The major averages gave up opening gains of about 0.8 percent to fall more than 1 percent at session lows, before approaching the flatline as the close neared.
The euro reversed an initial decline to hit its highest against the U.S. dollar in nearly a month after ECB President Mario Draghi surprised markets by saying he didn't anticipate a need to reduce rates further, although new facts can change the situation and the outlook.
"Today's not a question of did Draghi do more or less than expected. He's just doing more of what has not worked. ... We're bumping up against limits," said Peter Boockvar, chief market analyst at The Lindsey Group.
With Thursday's mixed close, the major averages were on pace for a weekly decline, after three-straight weeks of gains.
Energy briefly fell more than 1 percent before squeezing out a gain of 0.11 points. Materials and telecommunications led advancers in the S&P 500.
"I think (the sell-off) was expected. 'Sell the news.' I think the speech showed (ECB) President Mario Draghi showed reluctance to lower rates into further negative territory." said Ilya Feygin, managing director and senior strategist at WallachBeth Capital, noting the pullback in energy followed a recent rally driven mostly by short covering.
U.S. crude oil futures settled down 45 cents, or 1.18 percent, at $37.84 a barrel.
Reuters, citing sources, reported just before the opening bell that a meeting between OPEC and non-OPEC producers is unlikely to happen on March 20 as Iran has yet to commit to an oil production freeze.
John Caruso, senior market strategist at RJO Futures, said Draghi's comment was "pretty alarming."
"Any further cuts they basically shut the door on and the market is forward-looking so it doesn't know how to react. There's a lot of price discovery going on," he said, noting "the currency trade might be the biggest thing to watch at the moment."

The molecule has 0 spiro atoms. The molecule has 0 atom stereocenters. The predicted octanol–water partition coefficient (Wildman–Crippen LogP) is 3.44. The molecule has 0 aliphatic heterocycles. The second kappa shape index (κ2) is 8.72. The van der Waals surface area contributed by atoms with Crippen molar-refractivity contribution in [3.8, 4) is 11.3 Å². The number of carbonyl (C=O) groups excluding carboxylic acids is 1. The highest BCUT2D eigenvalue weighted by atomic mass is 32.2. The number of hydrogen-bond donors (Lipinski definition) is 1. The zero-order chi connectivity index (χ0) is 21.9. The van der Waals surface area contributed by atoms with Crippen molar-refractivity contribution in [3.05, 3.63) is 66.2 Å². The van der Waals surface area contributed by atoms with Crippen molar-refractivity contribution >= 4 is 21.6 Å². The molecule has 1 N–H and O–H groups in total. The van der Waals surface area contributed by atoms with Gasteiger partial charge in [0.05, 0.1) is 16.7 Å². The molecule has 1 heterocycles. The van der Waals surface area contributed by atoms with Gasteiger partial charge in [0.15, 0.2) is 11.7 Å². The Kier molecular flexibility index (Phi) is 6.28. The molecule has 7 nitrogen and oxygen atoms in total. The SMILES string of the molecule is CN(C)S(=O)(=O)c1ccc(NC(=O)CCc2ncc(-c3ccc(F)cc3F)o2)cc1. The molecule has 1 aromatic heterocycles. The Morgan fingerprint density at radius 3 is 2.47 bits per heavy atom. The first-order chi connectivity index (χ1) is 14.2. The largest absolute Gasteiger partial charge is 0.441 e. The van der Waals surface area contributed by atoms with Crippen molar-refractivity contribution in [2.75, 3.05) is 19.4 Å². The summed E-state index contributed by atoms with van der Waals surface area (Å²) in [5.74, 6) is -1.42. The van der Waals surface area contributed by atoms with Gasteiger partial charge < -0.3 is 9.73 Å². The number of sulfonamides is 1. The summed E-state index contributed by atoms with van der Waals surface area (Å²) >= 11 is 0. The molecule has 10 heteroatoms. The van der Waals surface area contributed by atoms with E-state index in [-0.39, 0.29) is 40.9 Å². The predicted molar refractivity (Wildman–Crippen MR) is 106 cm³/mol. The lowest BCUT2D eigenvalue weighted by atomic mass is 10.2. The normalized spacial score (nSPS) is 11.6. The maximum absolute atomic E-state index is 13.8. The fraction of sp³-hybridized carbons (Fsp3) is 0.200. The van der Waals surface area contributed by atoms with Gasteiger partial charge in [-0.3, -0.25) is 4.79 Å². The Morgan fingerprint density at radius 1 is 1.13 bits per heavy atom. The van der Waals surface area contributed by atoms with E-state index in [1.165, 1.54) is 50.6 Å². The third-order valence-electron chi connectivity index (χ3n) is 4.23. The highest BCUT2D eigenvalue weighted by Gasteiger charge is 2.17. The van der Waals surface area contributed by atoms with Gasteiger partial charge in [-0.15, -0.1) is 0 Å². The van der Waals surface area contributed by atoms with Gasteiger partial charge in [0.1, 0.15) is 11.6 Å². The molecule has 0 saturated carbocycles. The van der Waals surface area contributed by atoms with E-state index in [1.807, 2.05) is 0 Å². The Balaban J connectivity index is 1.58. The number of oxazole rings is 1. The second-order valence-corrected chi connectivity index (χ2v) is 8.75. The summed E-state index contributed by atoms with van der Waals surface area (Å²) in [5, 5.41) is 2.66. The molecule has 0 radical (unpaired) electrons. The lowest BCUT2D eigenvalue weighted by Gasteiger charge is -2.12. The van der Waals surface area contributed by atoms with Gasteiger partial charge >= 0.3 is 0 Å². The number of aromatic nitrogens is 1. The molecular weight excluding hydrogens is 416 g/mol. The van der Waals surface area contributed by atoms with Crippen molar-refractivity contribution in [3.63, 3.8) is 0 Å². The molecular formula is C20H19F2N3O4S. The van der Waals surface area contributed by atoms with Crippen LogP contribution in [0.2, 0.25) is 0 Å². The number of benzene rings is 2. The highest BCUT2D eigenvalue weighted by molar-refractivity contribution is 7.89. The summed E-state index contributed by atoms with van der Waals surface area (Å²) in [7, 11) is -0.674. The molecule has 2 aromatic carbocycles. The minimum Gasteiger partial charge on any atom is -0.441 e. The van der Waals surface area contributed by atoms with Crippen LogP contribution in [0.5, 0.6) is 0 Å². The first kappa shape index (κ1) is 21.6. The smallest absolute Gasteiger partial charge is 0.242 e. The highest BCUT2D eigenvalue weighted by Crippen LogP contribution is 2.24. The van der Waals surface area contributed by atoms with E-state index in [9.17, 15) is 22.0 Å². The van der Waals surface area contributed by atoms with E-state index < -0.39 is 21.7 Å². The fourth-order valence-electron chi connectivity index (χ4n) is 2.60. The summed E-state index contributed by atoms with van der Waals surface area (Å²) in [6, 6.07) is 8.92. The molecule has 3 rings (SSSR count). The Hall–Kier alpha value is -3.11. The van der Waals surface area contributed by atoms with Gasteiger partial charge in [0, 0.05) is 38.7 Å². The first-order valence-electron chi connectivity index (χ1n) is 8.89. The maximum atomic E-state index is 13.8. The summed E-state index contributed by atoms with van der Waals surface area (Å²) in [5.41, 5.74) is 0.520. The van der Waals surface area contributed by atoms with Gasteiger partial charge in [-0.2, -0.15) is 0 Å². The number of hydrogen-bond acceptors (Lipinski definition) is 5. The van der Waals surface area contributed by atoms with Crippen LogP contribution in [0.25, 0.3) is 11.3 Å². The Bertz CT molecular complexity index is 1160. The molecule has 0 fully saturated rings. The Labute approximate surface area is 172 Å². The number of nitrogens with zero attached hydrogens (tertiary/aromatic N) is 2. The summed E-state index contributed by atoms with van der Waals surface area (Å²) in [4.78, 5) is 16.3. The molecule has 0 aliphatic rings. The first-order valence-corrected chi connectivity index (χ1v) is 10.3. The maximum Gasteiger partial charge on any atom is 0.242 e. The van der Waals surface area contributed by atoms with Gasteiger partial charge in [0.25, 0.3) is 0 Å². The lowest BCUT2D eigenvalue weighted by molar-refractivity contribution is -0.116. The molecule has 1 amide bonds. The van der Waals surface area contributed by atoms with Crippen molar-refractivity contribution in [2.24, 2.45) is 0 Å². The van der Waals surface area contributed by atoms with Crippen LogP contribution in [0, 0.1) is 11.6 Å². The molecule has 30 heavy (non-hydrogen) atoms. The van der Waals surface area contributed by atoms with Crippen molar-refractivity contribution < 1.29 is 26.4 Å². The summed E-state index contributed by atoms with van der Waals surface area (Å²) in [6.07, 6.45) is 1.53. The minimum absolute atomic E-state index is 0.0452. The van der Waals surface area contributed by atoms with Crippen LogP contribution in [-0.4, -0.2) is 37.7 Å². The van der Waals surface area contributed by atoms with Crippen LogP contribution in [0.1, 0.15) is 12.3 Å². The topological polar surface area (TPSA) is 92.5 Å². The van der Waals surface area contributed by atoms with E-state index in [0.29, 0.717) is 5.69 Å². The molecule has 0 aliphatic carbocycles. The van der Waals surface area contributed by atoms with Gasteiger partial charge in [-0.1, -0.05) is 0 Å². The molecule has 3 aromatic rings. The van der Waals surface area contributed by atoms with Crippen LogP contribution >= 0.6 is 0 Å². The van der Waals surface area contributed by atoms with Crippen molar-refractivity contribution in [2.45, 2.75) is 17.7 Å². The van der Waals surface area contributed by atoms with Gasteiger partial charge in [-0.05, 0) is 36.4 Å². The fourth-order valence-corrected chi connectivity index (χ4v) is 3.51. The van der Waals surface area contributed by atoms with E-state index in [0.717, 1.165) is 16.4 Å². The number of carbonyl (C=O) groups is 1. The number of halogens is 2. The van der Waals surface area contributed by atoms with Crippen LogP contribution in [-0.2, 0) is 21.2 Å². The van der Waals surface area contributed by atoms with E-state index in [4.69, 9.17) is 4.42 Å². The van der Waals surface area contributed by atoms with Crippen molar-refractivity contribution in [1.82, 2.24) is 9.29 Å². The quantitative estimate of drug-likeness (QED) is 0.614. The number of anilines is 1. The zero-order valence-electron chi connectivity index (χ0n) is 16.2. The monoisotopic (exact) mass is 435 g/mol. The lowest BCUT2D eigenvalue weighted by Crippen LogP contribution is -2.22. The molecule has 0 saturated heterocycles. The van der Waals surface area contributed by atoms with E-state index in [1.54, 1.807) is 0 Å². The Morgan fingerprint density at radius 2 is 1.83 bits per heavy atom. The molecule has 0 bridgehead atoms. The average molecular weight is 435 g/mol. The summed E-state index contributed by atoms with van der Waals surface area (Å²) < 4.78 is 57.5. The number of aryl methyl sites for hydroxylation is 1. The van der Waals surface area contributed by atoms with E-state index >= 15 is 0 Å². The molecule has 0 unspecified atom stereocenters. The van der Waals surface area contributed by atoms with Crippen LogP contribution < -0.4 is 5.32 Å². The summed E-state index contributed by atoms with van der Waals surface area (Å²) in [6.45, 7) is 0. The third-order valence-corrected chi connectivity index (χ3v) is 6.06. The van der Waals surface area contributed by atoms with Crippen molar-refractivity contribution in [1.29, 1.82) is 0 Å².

The euro extended earlier gains in afternoon trade, rising above $1.12 to its highest since Feb 15. The euro initially turned lower following the ECB announcement to trade near $1.08, its lowest since Feb. 1.
"We bounced back now (in the euro) as Draghi is basically saying this is it," said Marc Chandler, global head of currency strategy at Brown Brothers Harriman.
The U.S. dollar index traded more than 1 percent lower. The yen was at 113.13 yen against the greenback.
With the intraday reversal, the euro was trading more than 3 percent higher from its lows against the dollar. In the history of the currency, there hasn't been a single day where the euro was down 1 percent intraday and rallied back more than 3 percent off that level, according to Bespoke.
"The market is making this general assumption the (ECB stimulus measures are) done. So people are covering their short positions," said Jason Leinwand, managing director at Riverside Risk Advisors. "I personally think the euro is going to trade lower irrespective of whether or not the ECB comes in June and does additional easing."
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Earlier, the major averages held higher in choppy trade after the ECB announced more stimulative measures, including expansion of its asset purchase program and rate cuts.
"To the extent Mario Draghi clearly disappointed last time, he's clearly surpassing expectations here," said Art Hogan, chief market strategist at Wunderlich Securities.
Dow futures traded about 40 points higher after earlier adding more than 150 points after the ECB cut the deposit rate to negative 0.4 percent from minus 0.3 percent, charging banks more to keep their money with the central bank. The refinancing rate was also cut, down 5 basis points to 0.00 percent.
The central bank also increased its asset purchase program from 60 billion euros to 80 billion euros a month, beginning in April.
"I think the market's very confused at the moment. Here we are on the back of a one-month rally in stocks. If investors start to feel confused they might start to be pulling some profits off the table," Caruso said.